The two last overviews by Colin Allen Wraight (1945–2014) on energy conversion in photosynthetic bacteria
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Colin Allen Wraight (1945–2014) was a well-known biophysicist and biochemist of our times—formerly Professor of Biochemistry, Biophysics and Plant Biology, and Head of the Department of Biochemistry, University of Illinois at Urbana-Champaign, Urbana, IL, USA. (See a detailed Tribute to him by Govindjee et al., Photosynth Res, 2015.) During the latter part of his life, Colin had (1) given an excellent lecture in 2008 on the overall topic of the molecular mechanisms in biological energy conversion, focusing on how an ubiquinone is reduced to ubiquinol at the so-called “two electron gate”, and (2) presented a review poster on the design features of long distance proton transport in biological systems, with focus on photosynthetic bacteria (a pdf file of the original is available from one of us, Govindjee). We present here for historical purpose, a complete transcript of his 2008 lecture and his 2013 poster, which have been annotated and expanded by the authors of this paper. The major theme is: electron and proton transfer in biological systems, with emphasis on bacterial reaction centers. The figures, some of which were prepared by us, are presented in sequence for both the lecture and the poster. A common bibliography is provided at the end of the paper, which is divided into two parts: (I) The Lecture; and (II) The Poster.
KeywordsBioenergetics Purple bacteria Reaction center Ubiquinones Light induced electron and proton transfer Two Electron Gate
We are thankful to Debora Ann Lanter of the School of Integrative Biology, University of Illinois at Urbana-Champaign (UIUC) for transcribing Colin Wraight’s lecture that we have annotated, edited and presented here. Further, we are grateful to Joan Huber of UIUC for taking high-resolution photographs of the poster; and we thank Laura Thurlwell of the Department of Plant Biology, also of UIUC, for typing this poster from the photograph of the poster. We are indebted to Mary Wraight for her permission to use Colin’s poster and to disseminate it for historical and educational purpose. Most importantly, we are highly thankful to Tony Crofts for editing the text produced by two of us (PM and Gov). PM thanks a grant that supports his research: TÁMOP 4.2.2.D-15/1/KONV-2015-0024.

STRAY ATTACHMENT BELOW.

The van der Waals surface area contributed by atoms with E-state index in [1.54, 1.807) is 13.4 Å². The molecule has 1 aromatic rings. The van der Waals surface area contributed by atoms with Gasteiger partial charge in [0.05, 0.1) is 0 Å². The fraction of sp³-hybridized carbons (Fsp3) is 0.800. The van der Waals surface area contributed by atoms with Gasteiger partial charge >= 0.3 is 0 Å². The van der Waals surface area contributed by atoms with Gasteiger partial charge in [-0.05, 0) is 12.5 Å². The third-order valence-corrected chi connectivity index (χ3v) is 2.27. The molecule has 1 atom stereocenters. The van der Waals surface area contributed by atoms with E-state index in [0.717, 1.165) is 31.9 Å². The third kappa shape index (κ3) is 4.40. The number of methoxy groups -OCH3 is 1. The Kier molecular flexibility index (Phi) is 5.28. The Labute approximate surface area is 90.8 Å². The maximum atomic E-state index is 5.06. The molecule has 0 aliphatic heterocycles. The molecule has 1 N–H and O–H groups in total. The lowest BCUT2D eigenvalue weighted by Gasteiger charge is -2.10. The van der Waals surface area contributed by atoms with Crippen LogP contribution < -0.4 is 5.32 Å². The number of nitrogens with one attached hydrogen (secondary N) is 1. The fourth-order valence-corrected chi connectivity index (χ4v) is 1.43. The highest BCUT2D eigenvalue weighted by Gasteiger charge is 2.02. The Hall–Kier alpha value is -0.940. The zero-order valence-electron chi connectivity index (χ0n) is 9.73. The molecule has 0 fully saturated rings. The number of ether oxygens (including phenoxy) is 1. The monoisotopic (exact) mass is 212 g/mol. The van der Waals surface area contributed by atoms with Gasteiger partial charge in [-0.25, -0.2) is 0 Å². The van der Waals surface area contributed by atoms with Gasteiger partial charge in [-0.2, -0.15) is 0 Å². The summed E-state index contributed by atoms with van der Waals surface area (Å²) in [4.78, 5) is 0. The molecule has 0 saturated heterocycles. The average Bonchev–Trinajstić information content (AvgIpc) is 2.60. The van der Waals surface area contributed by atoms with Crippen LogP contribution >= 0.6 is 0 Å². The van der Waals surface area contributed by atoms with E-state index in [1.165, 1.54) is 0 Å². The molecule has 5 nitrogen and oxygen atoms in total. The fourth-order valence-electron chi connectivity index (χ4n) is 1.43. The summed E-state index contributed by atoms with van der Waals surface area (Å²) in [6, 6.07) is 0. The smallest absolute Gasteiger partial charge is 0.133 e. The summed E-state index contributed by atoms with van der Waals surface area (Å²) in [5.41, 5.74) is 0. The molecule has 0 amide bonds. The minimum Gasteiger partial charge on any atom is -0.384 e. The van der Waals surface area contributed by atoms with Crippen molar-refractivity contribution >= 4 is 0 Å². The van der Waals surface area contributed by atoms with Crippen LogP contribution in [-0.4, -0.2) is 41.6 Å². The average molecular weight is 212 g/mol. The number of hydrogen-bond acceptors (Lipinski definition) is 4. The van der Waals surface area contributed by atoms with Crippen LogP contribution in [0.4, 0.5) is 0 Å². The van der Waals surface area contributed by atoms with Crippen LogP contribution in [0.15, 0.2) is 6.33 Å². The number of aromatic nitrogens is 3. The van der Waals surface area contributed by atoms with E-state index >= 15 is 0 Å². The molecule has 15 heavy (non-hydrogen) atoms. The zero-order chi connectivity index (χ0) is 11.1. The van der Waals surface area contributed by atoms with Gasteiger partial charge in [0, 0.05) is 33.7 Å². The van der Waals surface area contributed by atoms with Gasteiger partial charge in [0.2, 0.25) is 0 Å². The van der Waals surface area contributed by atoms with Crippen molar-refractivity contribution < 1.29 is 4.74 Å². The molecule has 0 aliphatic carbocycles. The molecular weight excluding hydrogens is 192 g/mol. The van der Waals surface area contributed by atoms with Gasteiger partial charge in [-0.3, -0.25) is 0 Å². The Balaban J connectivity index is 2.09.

- Ädelroth P, Paddock ML, Tehrani A, Beatty JT, Feher G, Okamura MY (2001) Identification of the proton pathway in bacterial reaction centers: decrease of proton transfer rate by mutation of surface histidines at H126 and H128 and chemical rescue by imidazole identifies the initial proton donors. Biochemistry 40:14538–14546PubMedCrossRefGoogle Scholar
- Berg JM, Tymoczko JL, Stryer L (2002) Chapter 18.4: a proton gradient powers the synthesis of ATP. In: Biochemistry, 5th edn. W. H. Freeman and Company, New YorkGoogle Scholar
- Govindjee, Prince RC, Ort DR (2015) Colin A. Wraight (1945–2014). Photosynth Res :20. doi: 10.1007/s11120-015-0174-1
- Kis M, Asztalos E, Sipka G, Maróti P (2014) Assembly of photosynthetic apparatus in Rhodobacter sphaeroides as revealed by functional assessments at different growth phases and in synchronized and greening cells. Photosynth Res 122:261–273Google Scholar
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- Takahashi E, Wraight CA (1992) Proton and electron transfer in the acceptor quinone complex of Rhodobacter sphaeroides reaction centers: characterization of site-directed mutants of the two ionizable residues, GluL212 and AspL213, in the QB binding site. Biochemistry 31:855–866PubMedCrossRefGoogle Scholar
- Takahashi E, Wraight CA (1996) Potentiation of proton transfer function by electrostatic interactions in photosynthetic reaction centers from Rhodobacter sphaeroides: first results from site-directed mutation of the H subunit. Proc Natl Acad Sci USA 93:2640–2645PubMedPubMedCentralCrossRefGoogle Scholar
- Wraight CA (2005) Chapter 12: intraprotein proton transfer—concepts and realities from the bacterial photosynthetic reaction center. In: Wïkstrom M (ed) Biophysical and structural aspects of bioenergetics. RSC biomolecular science series. Royal Society of Chemistry, CambridgeGoogle Scholar